Monday, February 8, 2016

Learning to Pay Attention

Are you paying attention?

What are you paying attention to?

A monk needed to go for a day-trip to a big city, accompanied by an acquaintance. In the midst of urban’ uproar the monk claimed to have heard a cricket, though his companion did not believe him. Crossing the road and looking carefully under a tree the monk found the cricket, to the astonishment of his companion.

- You must have a superhuman hearing!

- No. My ears aren’t different from yours, said the monk. But everything depends on what you’re used to listening for.

- No! I would not be able to hear a cricket in this noise!

- It all depends on what is important to you, reiterated the monk. Let’s make a demonstration. So the monk took out few coins from his packet and dropped them on the pavement. And despite of the loud noise of the city, all the people around them turned their heads thinking that the scattered coins could have fallen from their pockets.

- Do you understand now? It all depends on what is important to people … If we watch or listen to the contentions daily news on television, our ears become accustomed only to what is ugly and evil. We become fearful and helpless! Then we’ll say: “Life is hard, people are evil, we live in an insecure and ugly world, you cannot trust anyone or anything …”

And meanwhile the crickets sing, the leaves rustle, the waters flow, and we do not hear them.

Are you paying attention? What are you paying attention to? What are you listening for? What are you looking for?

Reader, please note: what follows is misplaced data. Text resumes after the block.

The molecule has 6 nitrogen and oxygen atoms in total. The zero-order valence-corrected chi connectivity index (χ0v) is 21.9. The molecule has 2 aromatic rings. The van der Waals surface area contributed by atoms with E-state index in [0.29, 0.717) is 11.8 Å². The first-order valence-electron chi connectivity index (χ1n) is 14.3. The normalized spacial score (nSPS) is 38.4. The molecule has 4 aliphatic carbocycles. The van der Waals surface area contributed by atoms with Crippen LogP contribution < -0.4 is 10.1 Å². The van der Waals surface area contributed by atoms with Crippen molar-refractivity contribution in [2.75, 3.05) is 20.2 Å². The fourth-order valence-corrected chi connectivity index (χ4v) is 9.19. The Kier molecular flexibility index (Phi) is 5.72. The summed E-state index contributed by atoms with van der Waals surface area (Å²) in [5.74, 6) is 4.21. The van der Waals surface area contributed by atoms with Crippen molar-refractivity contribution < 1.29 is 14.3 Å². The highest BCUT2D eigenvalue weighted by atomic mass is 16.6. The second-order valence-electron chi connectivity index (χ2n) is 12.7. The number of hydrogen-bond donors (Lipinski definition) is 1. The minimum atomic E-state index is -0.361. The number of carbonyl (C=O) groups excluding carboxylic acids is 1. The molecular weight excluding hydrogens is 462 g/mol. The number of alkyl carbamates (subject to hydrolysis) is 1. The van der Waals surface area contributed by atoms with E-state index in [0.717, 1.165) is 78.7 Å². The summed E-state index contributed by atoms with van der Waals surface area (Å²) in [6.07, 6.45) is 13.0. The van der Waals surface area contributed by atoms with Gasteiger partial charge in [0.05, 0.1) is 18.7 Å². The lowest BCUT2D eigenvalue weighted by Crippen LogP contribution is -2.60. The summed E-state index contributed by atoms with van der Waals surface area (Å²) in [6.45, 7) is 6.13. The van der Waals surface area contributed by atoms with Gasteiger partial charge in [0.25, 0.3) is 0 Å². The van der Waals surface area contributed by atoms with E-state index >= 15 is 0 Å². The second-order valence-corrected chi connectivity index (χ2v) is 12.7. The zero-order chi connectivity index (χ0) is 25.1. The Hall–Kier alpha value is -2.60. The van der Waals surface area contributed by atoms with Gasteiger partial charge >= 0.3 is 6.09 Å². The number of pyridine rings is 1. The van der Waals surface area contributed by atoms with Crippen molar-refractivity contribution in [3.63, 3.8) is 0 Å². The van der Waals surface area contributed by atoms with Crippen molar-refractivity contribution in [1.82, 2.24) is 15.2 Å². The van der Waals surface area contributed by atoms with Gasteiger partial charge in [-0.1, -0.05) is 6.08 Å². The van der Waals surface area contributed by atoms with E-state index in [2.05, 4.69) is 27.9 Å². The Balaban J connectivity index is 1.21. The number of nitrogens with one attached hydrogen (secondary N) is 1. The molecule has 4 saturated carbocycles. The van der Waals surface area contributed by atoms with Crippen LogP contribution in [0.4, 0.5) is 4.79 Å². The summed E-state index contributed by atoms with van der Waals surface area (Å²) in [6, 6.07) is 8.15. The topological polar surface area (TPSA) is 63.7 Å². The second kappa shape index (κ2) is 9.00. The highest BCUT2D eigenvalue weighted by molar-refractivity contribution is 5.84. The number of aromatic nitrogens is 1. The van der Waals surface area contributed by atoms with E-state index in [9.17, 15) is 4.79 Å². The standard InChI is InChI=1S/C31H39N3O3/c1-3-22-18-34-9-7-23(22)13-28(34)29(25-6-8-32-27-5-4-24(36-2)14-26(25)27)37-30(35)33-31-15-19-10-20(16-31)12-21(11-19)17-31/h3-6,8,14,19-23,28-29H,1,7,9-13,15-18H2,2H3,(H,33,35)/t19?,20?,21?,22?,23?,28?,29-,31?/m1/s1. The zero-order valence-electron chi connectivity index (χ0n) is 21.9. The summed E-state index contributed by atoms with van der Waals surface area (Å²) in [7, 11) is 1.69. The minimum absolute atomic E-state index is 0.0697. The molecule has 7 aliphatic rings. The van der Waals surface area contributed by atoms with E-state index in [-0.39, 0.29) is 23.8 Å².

The life of the spirit is about learning to pay attention to the right things. But, this turns out to be more difficult. There are distractions and spiritual static within us and in the world around us.

Each of us carry within us some confusing combination of pride and insecurity, hope and fear which make it difficult to have accurate understandings of ourselves, to engage others with understanding and charity, and to receive from God the tough, but transforming love extended in Jesus Christ.

We live in a world that has lost its way. People are distracted and anxious. We have forgotten or ignore that there is more going on than what is in front of our noses.

People “self-medicate” by shopping for more stuff or distracting themselves with technology and entertainment or general busyness. Thus they avoid dealing with the deep and disturbing questions about the meaning of life and death.

We have been trained – catechized – to understand ourselves as no more than individual bundles of appetites to be satisfied by any means at any cost.

We allow our hopes and fears, appetites and anxieties, to be manipulated by economic and political powers.

With all that, it is hard to hear the still small voice of God declaring his delight in us as beings of immeasurable value created in his image and his mercy poured out with understanding on our brokenness and sinfulness. It requires discipline. 

Although Christians are expected to engage in spiritual disciplines all the time that enable us to receive and live God’s mercy and delight, Lent is the season when we take on particular disciplines to reduce distractions and reorient our attention. Last fall I called the Diocese of Fond du Lac to adopt a “rule of life” based on basic classic spiritual disciplines as an aid to learning to pay attention to what is worthy of our attention. My hope is that we practice it throughout the year. But, I offer it here as a potential guide to Lenten discipline .